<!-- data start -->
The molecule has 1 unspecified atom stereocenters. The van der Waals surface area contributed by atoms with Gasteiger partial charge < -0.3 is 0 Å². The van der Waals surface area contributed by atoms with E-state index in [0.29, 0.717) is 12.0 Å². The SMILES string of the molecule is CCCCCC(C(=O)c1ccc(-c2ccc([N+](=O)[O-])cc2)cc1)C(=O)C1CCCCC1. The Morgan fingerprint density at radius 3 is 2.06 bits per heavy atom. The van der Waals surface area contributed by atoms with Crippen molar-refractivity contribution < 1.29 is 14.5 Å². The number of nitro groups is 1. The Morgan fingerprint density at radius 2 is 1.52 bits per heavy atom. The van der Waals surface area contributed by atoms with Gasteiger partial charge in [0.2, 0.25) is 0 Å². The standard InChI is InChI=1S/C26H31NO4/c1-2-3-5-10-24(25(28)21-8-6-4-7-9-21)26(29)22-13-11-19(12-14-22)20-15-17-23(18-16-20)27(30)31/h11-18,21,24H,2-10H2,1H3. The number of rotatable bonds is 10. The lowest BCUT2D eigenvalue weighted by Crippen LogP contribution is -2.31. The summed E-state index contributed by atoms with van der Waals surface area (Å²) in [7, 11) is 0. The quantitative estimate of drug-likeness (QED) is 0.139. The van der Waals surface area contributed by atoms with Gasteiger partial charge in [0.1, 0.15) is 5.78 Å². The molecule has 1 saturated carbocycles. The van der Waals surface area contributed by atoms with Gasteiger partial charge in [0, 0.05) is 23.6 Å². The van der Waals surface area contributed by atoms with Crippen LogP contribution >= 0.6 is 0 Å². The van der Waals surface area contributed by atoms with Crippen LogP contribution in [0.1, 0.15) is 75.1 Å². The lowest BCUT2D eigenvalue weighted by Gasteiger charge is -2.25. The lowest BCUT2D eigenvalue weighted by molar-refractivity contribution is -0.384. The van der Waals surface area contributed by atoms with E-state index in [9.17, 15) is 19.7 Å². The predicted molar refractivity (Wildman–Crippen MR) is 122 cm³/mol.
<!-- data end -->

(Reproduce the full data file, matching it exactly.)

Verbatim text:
The molecule has 1 unspecified atom stereocenters. The van der Waals surface area contributed by atoms with Gasteiger partial charge < -0.3 is 0 Å². The van der Waals surface area contributed by atoms with E-state index in [0.29, 0.717) is 12.0 Å². The SMILES string of the molecule is CCCCCC(C(=O)c1ccc(-c2ccc([N+](=O)[O-])cc2)cc1)C(=O)C1CCCCC1. The Morgan fingerprint density at radius 3 is 2.06 bits per heavy atom. The van der Waals surface area contributed by atoms with Crippen molar-refractivity contribution < 1.29 is 14.5 Å². The number of nitro groups is 1. The Morgan fingerprint density at radius 2 is 1.52 bits per heavy atom. The van der Waals surface area contributed by atoms with Gasteiger partial charge in [0.2, 0.25) is 0 Å². The standard InChI is InChI=1S/C26H31NO4/c1-2-3-5-10-24(25(28)21-8-6-4-7-9-21)26(29)22-13-11-19(12-14-22)20-15-17-23(18-16-20)27(30)31/h11-18,21,24H,2-10H2,1H3. The number of rotatable bonds is 10. The lowest BCUT2D eigenvalue weighted by Crippen LogP contribution is -2.31. The summed E-state index contributed by atoms with van der Waals surface area (Å²) in [7, 11) is 0. The quantitative estimate of drug-likeness (QED) is 0.139. The van der Waals surface area contributed by atoms with Gasteiger partial charge in [0.1, 0.15) is 5.78 Å². The molecule has 1 saturated carbocycles. The van der Waals surface area contributed by atoms with Gasteiger partial charge in [0, 0.05) is 23.6 Å². The van der Waals surface area contributed by atoms with Crippen LogP contribution >= 0.6 is 0 Å². The van der Waals surface area contributed by atoms with Crippen LogP contribution in [0.1, 0.15) is 75.1 Å². The lowest BCUT2D eigenvalue weighted by Gasteiger charge is -2.25. The lowest BCUT2D eigenvalue weighted by molar-refractivity contribution is -0.384. The van der Waals surface area contributed by atoms with E-state index in [9.17, 15) is 19.7 Å². The predicted molar refractivity (Wildman–Crippen MR) is 122 cm³/mol.